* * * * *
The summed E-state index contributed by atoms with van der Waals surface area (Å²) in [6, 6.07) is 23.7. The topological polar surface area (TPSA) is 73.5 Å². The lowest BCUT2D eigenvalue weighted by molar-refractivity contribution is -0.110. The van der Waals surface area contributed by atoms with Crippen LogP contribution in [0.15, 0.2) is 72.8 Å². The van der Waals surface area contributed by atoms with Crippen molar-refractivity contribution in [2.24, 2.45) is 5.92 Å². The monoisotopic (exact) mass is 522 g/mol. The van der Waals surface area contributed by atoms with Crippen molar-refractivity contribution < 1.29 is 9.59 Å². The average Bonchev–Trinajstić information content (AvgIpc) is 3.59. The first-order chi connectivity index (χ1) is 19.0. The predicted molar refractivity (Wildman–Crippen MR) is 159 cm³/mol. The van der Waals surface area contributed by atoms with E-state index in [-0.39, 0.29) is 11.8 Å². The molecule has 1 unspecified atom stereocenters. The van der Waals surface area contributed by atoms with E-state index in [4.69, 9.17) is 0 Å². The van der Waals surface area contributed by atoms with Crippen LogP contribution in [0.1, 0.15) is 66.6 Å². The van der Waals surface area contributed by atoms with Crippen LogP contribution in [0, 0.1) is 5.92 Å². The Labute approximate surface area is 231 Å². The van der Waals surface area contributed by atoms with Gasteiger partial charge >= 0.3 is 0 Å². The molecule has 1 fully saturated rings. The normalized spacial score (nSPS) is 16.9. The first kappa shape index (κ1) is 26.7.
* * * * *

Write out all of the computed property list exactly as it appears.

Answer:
The summed E-state index contributed by atoms with van der Waals surface area (Å²) in [6, 6.07) is 23.7. The topological polar surface area (TPSA) is 73.5 Å². The lowest BCUT2D eigenvalue weighted by molar-refractivity contribution is -0.110. The van der Waals surface area contributed by atoms with Crippen LogP contribution in [0.15, 0.2) is 72.8 Å². The van der Waals surface area contributed by atoms with Crippen molar-refractivity contribution in [2.24, 2.45) is 5.92 Å². The monoisotopic (exact) mass is 522 g/mol. The van der Waals surface area contributed by atoms with Crippen molar-refractivity contribution < 1.29 is 9.59 Å². The average Bonchev–Trinajstić information content (AvgIpc) is 3.59. The first-order chi connectivity index (χ1) is 19.0. The predicted molar refractivity (Wildman–Crippen MR) is 159 cm³/mol. The van der Waals surface area contributed by atoms with E-state index in [-0.39, 0.29) is 11.8 Å². The molecule has 1 unspecified atom stereocenters. The van der Waals surface area contributed by atoms with E-state index in [4.69, 9.17) is 0 Å². The van der Waals surface area contributed by atoms with Crippen LogP contribution in [0.1, 0.15) is 66.6 Å². The van der Waals surface area contributed by atoms with Crippen LogP contribution in [0, 0.1) is 5.92 Å². The Labute approximate surface area is 231 Å². The van der Waals surface area contributed by atoms with Gasteiger partial charge >= 0.3 is 0 Å². The molecule has 1 fully saturated rings. The normalized spacial score (nSPS) is 16.9. The first kappa shape index (κ1) is 26.7.